It is the 50th anniversary of one of the most influential films ever made: Stanley Kubrick’s masterpiece (no, really), 2001: A Space Odyssey. Lucky for film buffs, hardcore sci-fi fans, recreational drug users, and Pink Floyd enthusiasts, Odyssey has received a limited one-week theatrical rerelease officially starting August 24, 2018. Four IMAX locations (none, sadly, in Minnesota) are screening in IMAX 70mm, created from the “unrestored” 70mm print. The rest of us at other IMAX locations get a 4K remaster.
The rerelease trailer for Odyssey, which originally debuted in 1968, calls it “the movie that changed all movies forever”—a lofty statement, but an accurate one. Whatever criticisms anyone has of this film, and there are a lot out there, nobody who takes movies seriously can dismiss its importance. 2001: A Space Odyssey is, at its most basic, a movie about a secret in the form of a featureless black monolith first discovered by ancient hominids in an African desert and rediscovered millions of years later by humans on the moon. The discovery of the secret prompts a mission with a hazy objective to Jupiter, what seems to be the destination of a lone transmission from the monolith. A crew comprising two pilots and three scientists in suspended animation embark to Jupiter on a craft manned almost entirely by a sentient computer “incapable of error,” HAL 9000. The rest of it is an exploration into existentialism, artificial intelligence, the ethics of technology, and evolution.
One of the striking things about 2001 is how relentlessly creepy it is. For all the stunning visual effects designed and used for the film, every single shot is uncomfortable, from the first to the last. Everything feels subtly dissonant. It’s in the lanky silhouettes of the hominids, the texture of their fur, in the human eyes behind the prosthetics. It’s in the harsh lighting on the face of Doctor Floyd’s daughter in a video call to wish her a happy birthday, in her fidgeting that is just only too much. It’s in the spacecraft food that is both completely foreign and identifiable, the sarcophagus design of hibernation pods, the visual plays with scale. It’s in the tracking shots that linger, yes, far too long. It’s in the calm and confidence of HAL 9000’s voice. And that’s just the subtle stuff. Brilliant, almost violent sound design—alarms, monitors, breathing—contrasted against the elegance of iconic classical music and strategic silence is jarring and awful in the best way. The HAL computer himself, personified as the iconic lens with a red light core, is visually disturbing in a profound way.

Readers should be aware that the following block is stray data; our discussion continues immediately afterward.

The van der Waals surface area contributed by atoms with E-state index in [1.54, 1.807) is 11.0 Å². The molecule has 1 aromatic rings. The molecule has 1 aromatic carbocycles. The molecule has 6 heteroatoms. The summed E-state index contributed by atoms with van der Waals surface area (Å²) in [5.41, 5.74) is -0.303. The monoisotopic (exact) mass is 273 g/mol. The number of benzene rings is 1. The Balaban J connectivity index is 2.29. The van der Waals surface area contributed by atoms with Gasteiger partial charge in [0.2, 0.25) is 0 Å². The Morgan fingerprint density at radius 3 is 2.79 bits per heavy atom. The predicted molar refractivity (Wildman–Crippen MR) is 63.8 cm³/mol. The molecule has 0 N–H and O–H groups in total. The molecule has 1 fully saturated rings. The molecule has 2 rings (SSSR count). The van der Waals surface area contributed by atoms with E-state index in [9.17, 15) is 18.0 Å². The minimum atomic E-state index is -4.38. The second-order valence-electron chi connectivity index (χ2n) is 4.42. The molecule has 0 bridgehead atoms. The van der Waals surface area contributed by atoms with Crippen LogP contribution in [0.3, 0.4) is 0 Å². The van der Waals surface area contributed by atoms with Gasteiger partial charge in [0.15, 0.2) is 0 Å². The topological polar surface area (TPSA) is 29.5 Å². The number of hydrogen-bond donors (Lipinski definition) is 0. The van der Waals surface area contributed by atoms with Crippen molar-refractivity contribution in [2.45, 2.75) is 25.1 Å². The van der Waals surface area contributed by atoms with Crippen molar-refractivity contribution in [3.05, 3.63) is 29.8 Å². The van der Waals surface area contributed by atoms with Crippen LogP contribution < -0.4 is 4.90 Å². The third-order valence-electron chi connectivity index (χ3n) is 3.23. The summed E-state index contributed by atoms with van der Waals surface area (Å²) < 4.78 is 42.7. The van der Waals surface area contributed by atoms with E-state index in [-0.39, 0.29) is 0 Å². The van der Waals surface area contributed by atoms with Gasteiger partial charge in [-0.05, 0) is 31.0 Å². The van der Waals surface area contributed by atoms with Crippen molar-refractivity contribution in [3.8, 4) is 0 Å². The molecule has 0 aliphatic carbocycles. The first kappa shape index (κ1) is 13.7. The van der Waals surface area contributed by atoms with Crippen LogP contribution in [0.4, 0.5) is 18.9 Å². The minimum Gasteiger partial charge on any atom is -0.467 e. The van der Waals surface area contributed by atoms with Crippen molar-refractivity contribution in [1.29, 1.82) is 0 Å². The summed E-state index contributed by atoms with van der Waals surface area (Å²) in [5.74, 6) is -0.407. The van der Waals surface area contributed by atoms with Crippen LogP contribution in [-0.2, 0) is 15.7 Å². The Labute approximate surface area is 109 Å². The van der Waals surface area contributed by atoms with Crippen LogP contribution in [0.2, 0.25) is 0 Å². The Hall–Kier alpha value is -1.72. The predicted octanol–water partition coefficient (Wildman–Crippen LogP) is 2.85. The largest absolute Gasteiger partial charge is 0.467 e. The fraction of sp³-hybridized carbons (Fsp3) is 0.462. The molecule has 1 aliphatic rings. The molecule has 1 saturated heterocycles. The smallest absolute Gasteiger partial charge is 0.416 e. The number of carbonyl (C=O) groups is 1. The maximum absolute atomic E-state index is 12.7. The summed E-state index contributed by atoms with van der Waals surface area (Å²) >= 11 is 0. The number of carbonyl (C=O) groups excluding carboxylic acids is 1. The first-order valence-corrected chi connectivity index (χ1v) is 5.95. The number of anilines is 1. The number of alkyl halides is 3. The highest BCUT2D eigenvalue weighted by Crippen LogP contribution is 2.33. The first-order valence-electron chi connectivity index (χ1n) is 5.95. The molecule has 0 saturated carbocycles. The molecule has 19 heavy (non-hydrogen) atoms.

There is an eeriness that permeates everything, including the 1960s predictions of future technology that in most other media come off as absurd or comically obsolete. The timelessness of this movie is so impressive, and it can be attributed to the astounding practical effects designed and implemented by Kubrick and his technicians. A futuristic flight attendant grabbing a drifting pen out of midair on a zero-gravity flight may not seem like much in our world of CGI, but for an effect created using double-sided tape, sheet glass, and some clever camera work, it still impresses. Every shot, each one, is a standalone composition.
At the end of the day, 2001: A Space Odyssey is as relevant and poignant as it was 50 years ago. Maybe even more so. The ability to see such an iconic and important classic on a theater screen is an absolute treat—if nothing else, it is worth the price of admission to be reminded of how many pop-culture staples Odyssey influenced. (Or bring a pair of headphones and sync up Pink Floyd’s “Jupiter and Beyond the Infinite” to the last 23 minutes of the movie. I won’t tell if you don’t.)
The most common criticism of the film is that it drags on—and on, and on, and zzzzzzz—but it feels completely necessary in context. Slow? Yes. Boring? Hell no. It’s true that 2001: A Space Odyssey is not an easy film to watch; it demands total presence, almost mindfulness. But it is (still) worth it. So shut down your brain to its basic functioning, remember a little tune from your childhood, and take the opportunity to experience “the movie that changed all movies forever.”
Still not interested? Well.
That can only be attributed to human error.